Adding an Oil Cooler to a 20 HP V-Twin Briggs

JTK

Joined
Aug 14, 2003
Messages
13,744
Location
Buffalo, NY
Before Pete's done with his new Simplicty, he'll have an auxiliary 6 pack oil filter module installed, cooler system and 5gal aux. oil sump! Seriously Pete, it's a good and beneficial concept given the right conditions. I know of Kohler Command powered Cub Cadet owners who have installed the Kohler kit, but you change your oil once a week anyway. Joel
 

Pete591

Thread starter
Joined
Jul 20, 2008
Messages
931
Location
Michigan
 Originally Posted By: JTK
Before Pete's done with his new Simplicty, he'll have an auxiliary 6 pack oil filter module installed, cooler system and 5gal aux. oil sump! Seriously Pete, it's a good and beneficial concept given the right conditions. I know of Kohler Command powered Cub Cadet owners who have installed the Kohler kit, but you change your oil once a week anyway. Joel
I know... ;\) Still debating. The simplest way to lower bearing temperature is using lower-viscosity oil. Thinking about a synthetic 5W-30 or 5W-20 if I get a cooler. Anybody ever use a 5W-20 in a mower? http://machinedesign.com/article/here-is-how-to-keep-sleeve-bearings-cool-0421 When equipment relies on sleeve or journal bearings, the lower the operating temperature, the better. Cooler running extends oil life, reduces differential thermal expansion of the journal, and causes fewer alignment problems. So taking steps to bring down the operating temperature is sometimes necessary and often desirable for oilfilm bearings. Engineers have a number of means at their disposal to cool bearings and reduce friction, resulting in lower temperatures. I did find the perfect fan oil cooler however! It's 4" X 6" and about 4" deep. It would be easy to install! http://www.hrpworld.com/index.cfm?form_prod_id=781,776,587_6038&action=product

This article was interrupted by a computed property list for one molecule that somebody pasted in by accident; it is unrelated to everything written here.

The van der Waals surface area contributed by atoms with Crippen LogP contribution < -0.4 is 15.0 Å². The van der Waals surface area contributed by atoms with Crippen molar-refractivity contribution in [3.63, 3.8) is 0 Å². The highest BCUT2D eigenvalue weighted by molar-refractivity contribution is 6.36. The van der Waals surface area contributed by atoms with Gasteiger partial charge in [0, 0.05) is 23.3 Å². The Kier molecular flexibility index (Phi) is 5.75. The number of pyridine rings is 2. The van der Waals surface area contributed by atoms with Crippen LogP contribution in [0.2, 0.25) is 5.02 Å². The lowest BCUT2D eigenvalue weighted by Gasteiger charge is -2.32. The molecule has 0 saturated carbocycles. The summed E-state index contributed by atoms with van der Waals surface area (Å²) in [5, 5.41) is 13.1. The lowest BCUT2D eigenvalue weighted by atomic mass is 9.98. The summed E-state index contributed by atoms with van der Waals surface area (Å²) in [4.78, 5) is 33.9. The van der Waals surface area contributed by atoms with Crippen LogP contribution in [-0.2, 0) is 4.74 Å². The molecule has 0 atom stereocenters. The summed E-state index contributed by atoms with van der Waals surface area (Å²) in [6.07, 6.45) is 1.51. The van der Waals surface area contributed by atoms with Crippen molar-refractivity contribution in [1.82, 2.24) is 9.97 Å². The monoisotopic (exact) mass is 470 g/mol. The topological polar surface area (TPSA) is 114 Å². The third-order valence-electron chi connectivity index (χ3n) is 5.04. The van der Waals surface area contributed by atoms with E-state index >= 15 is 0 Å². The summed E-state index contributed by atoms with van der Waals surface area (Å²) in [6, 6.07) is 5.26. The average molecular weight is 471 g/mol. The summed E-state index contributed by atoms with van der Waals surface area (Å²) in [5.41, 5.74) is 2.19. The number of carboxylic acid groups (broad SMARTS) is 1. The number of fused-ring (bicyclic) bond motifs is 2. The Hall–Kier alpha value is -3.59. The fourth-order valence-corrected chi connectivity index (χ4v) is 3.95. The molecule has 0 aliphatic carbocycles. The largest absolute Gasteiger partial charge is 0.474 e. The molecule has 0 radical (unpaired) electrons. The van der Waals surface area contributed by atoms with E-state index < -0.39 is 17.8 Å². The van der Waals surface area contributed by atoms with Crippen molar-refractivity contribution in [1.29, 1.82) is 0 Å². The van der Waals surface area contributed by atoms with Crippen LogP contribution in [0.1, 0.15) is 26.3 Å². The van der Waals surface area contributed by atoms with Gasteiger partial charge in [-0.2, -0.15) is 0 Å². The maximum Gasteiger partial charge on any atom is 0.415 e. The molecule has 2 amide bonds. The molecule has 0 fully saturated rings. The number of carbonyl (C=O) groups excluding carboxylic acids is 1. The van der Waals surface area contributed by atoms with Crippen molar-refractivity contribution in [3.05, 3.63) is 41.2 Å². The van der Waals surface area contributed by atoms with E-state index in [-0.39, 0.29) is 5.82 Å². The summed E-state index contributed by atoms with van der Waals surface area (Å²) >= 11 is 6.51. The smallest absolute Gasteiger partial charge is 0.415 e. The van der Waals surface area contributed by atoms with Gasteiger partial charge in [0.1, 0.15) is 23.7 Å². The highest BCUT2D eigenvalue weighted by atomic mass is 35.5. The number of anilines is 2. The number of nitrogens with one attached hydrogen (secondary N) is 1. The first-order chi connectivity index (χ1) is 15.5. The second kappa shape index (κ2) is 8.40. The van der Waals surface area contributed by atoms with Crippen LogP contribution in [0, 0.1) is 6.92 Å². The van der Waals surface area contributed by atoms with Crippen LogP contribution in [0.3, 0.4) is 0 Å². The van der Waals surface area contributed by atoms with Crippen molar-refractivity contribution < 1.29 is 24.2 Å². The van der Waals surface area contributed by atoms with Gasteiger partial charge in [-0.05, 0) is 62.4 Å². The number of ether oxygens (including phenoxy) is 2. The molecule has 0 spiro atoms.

Last edited:

JTK

Joined
Aug 14, 2003
Messages
13,744
Location
Buffalo, NY
Pete I'm with you that it's important to dissipate the heat, but you still need to find the happy medium of that and film thickness. Especially in a small, hard working air cooled engine. Joel
 
Joined
Dec 21, 2003
Messages
12,385
Location
Northern CA
It's hard to go wrong with factory recommended SAE viscosity and 190F to 220F oil. Something to keep in mind about the Machine Design article is that it's for industrial journal bearings which are usually designed to run at lower temperatures than automotive bearings. The cooler you can run a journal bearing in a piece of industrial machinery, the better off you are as long as you use the right viscosity. In an internal combustion engine, you want sump temperatures of at least 190F to get rid of moisture and other combustion products in the oil.
 
Top